Keeping busy in Lesotho: “I have stopped making plans”
Jan Schalk has a doctorate in agricultural sciences. He is presently employed as a development worker for Bread for the World, a German aid agency. His current base of operations is Maseru, the capital city of Lesotho. We interviewed him recently.
Dr. Jan Schalk, would you please introduce yourself briefly?
I was born in Bielefeld (Germany) on 15 November 1978, and it was also there that I grew up and attended school. I am single and have no children. In 2005, I graduated from university as an engineer in the field of technical environmental protection. Since I was especially interested in the subject of renewable energy, I also went on to complete a master’s degree in renewable energy and energy efficiency at the University of Kassel.
This was followed by a position as a research assistant at the University of Bonn. The subject of my studies there—namely the solar desiccation of wood as a fuel source—proved substantive enough for me to write a dissertation, which I completed in January 2017.
That sounds like a typical university career.
Not really. Things actually turned out quite differently. The first thing I did was look around a bit, and in so doing, I stumbled upon two interesting job postings with the German Corporation for International Cooperation (GIZ). One of these was stationed in Nepal, and the other in Vietnam. After some brief consideration, I decided to apply for the one in Nepal. A few days later, I was invited for a job interview—and was already offered the job by the end of the same day. After two months of preparation in the Academy for International Cooperation (AIZ) in Bad Honnef, I boarded a plane for Nepal, where I lived and worked for two years.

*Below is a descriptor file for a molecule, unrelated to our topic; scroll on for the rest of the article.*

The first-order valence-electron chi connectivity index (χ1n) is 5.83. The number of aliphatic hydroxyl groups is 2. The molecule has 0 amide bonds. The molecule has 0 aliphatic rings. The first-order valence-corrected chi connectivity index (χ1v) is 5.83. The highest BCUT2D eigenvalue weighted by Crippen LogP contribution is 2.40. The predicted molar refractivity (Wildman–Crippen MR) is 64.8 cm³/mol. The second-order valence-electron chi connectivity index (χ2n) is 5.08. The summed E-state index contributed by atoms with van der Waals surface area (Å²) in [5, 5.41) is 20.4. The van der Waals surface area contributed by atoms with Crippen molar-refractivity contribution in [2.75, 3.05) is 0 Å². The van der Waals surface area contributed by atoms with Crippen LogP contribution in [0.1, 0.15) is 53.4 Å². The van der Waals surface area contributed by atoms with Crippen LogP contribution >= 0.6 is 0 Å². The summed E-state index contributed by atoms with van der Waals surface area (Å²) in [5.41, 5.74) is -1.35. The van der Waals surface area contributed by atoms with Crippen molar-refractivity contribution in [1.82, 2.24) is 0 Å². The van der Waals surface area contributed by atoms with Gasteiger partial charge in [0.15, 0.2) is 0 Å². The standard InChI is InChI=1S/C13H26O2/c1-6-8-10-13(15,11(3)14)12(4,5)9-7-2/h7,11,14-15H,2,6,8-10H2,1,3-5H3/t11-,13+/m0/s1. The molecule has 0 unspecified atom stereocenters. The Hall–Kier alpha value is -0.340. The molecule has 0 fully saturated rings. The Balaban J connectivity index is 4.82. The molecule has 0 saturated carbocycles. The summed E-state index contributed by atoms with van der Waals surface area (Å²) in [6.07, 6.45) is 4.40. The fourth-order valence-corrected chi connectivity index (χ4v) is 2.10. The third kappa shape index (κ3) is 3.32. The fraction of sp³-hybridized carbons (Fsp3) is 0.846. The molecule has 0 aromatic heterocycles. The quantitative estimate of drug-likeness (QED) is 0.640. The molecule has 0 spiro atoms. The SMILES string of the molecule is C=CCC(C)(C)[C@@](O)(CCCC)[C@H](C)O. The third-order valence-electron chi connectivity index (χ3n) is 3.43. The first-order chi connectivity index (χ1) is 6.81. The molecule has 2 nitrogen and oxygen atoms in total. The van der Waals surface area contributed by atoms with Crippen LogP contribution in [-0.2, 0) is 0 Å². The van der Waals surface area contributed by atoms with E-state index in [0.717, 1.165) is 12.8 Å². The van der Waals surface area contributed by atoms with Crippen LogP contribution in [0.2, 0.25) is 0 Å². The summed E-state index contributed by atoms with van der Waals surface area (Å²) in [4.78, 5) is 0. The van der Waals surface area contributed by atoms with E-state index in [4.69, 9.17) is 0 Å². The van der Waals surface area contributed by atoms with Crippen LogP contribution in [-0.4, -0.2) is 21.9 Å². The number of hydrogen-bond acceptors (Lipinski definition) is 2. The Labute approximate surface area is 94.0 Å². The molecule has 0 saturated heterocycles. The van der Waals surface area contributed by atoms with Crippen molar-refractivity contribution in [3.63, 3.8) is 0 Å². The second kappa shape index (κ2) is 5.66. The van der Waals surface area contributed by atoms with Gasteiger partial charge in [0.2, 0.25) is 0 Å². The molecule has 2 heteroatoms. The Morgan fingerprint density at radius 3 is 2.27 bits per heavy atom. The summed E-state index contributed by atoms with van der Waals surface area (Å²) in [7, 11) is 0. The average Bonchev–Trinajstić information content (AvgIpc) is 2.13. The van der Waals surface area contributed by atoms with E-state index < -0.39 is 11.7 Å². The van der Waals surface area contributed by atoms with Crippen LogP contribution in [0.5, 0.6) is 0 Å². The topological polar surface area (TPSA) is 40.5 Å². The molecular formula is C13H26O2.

Today you no longer live in Nepal, but Lesotho. How did that happen, and how long are you planning to stay there?
After my return from Nepal, I decided to complete my doctorate before getting started on any new applications. “Bread for the World”, a Protestant development agency, offered me a three-year position in Lesotho. I accepted, since Lesotho is a very peaceful nation, which meant I would be able to move freely throughout the whole country. Beyond that, all the things you need for everyday use are easily obtainable, owing to the country’s proximity to South Africa, which naturally increases the quality of life enormously.
My three-year contract runs until the end of June 2020. There is also an opportunity to extend this contract for another three years, but I am not sure what I will do yet. This is a decision I will likely only make at the end of 2019.
What effect have your stays abroad had on you? Has your worldview changed as a result?
Basically I find it easy to approach other people. Naturally, you never know ahead of time exactly how you will be accepted in a new country, but both Nepal and Lesotho impressed me deeply by the warmth and friendliness of their local populations. These countries have a very welcoming culture, and it does not first need to be politically negotiated! It is simply there!
Nepal is one of the poorest countries in Asia, while Lesotho is one of the poorest in Africa. Nevertheless, the people are cheerful, laugh a great deal, and are well supported and provided for by their communities. Every time I return to Germany, I meet up with people who may not appear to be lacking in anything, but still seem to have many cares. Friendliness and warmth are often lost along the way.
My day-to-day life is extremely interesting: every day I see that my western idea of what should happen in life or at work is often very different from what often ends up happening. The way people treat one another, their traditions, and the whole cultural background are, on the one hand, indispensable for ensuring that each one can be supported. For example, it is very rare for anyone’s position in the workplace to be terminated. Instead, the person is simply given another position—and that way, the family has greater security. On the other hand, there are also many traditions that are no longer timely, which are at times even an obstacle to progress, for example, the patriarchal system or the extremely strict hierarchies in society.